Emese Magy and Valeria Martinez from Amy Biehl High School enter Robinson Park for the Albuquerque Climate Strike on Friday, Sept. 20. (Jim Thompson/Albuquerque Journal)
Local rapper and poet Wake Self gets the crowd going as he raps from what he reads in posters from the crowd about climate change at Robinson Park for the Albuquerque Climate Strike. (Jim Thompson / Albuquerque Journal)
Thousands of New Mexico students joined their counterparts from around the nation and the world in walking out of school Friday to demand action on a global climate crisis.
In Albuquerque, the students were joined by a large crowd of adults for a rally in Robinson Park. The event was organized by the student-led groups Fight for our Lives and the New Mexico Youth Climate Strike.
The protestors held signs that read “systemic change, not climate change” and “don’t be a fossil fool.”
Maggie Mazer, a senior at Albuquerque Academy, said she was at the rally because she cares about the environment.
“As citizens of the earth, we need to preserve it, and that’s the opposite of what we’re doing now in our state,” Mazer said.
Student organizers from Fight for our Lives and the New Mexico Youth Climate Strike led the crowd in chanting, “sol, not coal” and “climate change is not a lie, do not let our planet die.”
Earlier this year, New Mexico passed one of the country’s most ambitious goals for carbon reduction and renewable energy. The Energy Transition Act requires state utilities to use 50% renewable energy by 2030 and 100% renewable by 2045.
The law includes funds to help communities impacted by coal plant closures, like Farmington’s San Juan Generating Station, which will close in 2022.
The state is also working to reduce emissions of methane, a harmful greenhouse gas. On Thursday, Descartes Labs in Santa Fe announced it would use its technology to monitor methane emissions in the Permian Basin.
But the students at the protest wanted more.
They are demanding that Gov. Michelle Lujan Grisham and the state legislature set a goal of 100% renewable energy by 2030. The group also wants the state to establish a “just transition fund” using oil and gas revenue to explore how to diversify New Mexico’s economy.
“Climate change affects young people,” said Sophie Carlberg, a Sandia High School student who walked out of class Friday. “It’s good to see this event organized by students. When no one talks about something, we think we’re all alone. But now we can know that there are a ton of people who agree something should be done.”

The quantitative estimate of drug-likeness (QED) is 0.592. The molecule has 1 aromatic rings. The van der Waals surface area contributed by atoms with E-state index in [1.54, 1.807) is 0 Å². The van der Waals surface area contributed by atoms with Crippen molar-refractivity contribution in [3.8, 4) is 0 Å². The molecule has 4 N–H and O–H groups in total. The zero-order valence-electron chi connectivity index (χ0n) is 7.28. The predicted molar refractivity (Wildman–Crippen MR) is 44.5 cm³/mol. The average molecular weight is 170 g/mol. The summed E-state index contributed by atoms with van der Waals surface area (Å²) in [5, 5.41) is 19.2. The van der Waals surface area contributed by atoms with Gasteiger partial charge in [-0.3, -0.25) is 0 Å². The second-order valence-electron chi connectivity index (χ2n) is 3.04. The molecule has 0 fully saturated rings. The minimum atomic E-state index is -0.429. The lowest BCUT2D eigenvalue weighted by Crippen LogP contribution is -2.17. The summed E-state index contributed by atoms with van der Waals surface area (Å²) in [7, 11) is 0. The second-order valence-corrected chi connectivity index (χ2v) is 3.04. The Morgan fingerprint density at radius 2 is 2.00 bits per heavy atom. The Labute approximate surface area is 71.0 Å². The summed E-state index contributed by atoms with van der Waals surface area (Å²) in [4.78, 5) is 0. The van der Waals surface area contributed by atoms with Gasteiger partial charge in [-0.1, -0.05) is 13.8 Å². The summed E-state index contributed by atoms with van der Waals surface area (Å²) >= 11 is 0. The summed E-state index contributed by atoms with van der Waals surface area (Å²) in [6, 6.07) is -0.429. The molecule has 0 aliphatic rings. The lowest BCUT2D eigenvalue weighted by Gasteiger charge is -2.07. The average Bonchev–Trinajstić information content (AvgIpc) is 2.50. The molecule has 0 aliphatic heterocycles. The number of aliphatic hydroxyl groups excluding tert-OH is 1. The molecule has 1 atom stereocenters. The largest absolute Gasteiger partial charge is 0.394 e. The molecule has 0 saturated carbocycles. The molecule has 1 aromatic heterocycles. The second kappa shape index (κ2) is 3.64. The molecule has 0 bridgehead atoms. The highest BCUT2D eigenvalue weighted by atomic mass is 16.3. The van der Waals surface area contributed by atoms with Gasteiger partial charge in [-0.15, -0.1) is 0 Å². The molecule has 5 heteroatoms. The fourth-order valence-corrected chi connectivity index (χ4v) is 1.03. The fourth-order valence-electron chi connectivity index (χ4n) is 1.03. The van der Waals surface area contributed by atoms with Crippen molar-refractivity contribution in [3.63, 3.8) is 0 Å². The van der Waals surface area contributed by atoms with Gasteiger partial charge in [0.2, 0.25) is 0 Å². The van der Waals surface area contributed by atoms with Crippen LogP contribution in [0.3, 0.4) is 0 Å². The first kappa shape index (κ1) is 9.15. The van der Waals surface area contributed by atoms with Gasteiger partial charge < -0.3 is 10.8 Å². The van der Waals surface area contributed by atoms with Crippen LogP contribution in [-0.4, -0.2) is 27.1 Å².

Students also demanded a four-year moratorium on hydraulic fracturing (fracking). Limits on fracking haven’t gained much ground in New Mexico, where the technique has skyrocketed the oil industry’s productivity. State land commissioner Stephanie Garcia Richard ordered a moratorium on new fracking on state trust lands in a 10-mile buffer around Chaco Culture National Historical Park in northwest New Mexico. Legislation to permanently end fracking on federal land in the buffer has been introduced in Congress.
The student activists also want the legislature to pass a Community Solar law in 2020 that would make solar energy more affordable.
Albuquerque Mayor Tim Keller spoke at the rally, where he applauded city council for passing a resolution declaring a climate emergency. The city has a goal of operating on 100% renewable energy by 2025.
“For far too long, we know what’s happened — we’ve asked D.C. to do something and the response is all talk,” Keller said. “We’re tired of excuse. We live in a special city, and we can lead the way on climate change demonstrate to the rest of the country and the rest of the world what it means to take action.”
Elizabeth Livingston brought her children — Nate, age 6, and Audrey, age 9 — to the protest.
“I want my children to understand the importance of using their voices to stand up for something important,” she said. “I can’t think of anything more important than a safe planet for their future.”
After the rally, the crowd marched to the congressional offices of Sens. Heinrich and Udall to demand the legislators support the Green New Deal, a legislation package that aims to combat climate change. Heinrich endorsed the legislation early Friday.
New Mexico youth were joined by young protesters around the world, demanding a political response to rising global temperatures and greenhouse gas emissions.
This content was originally published here.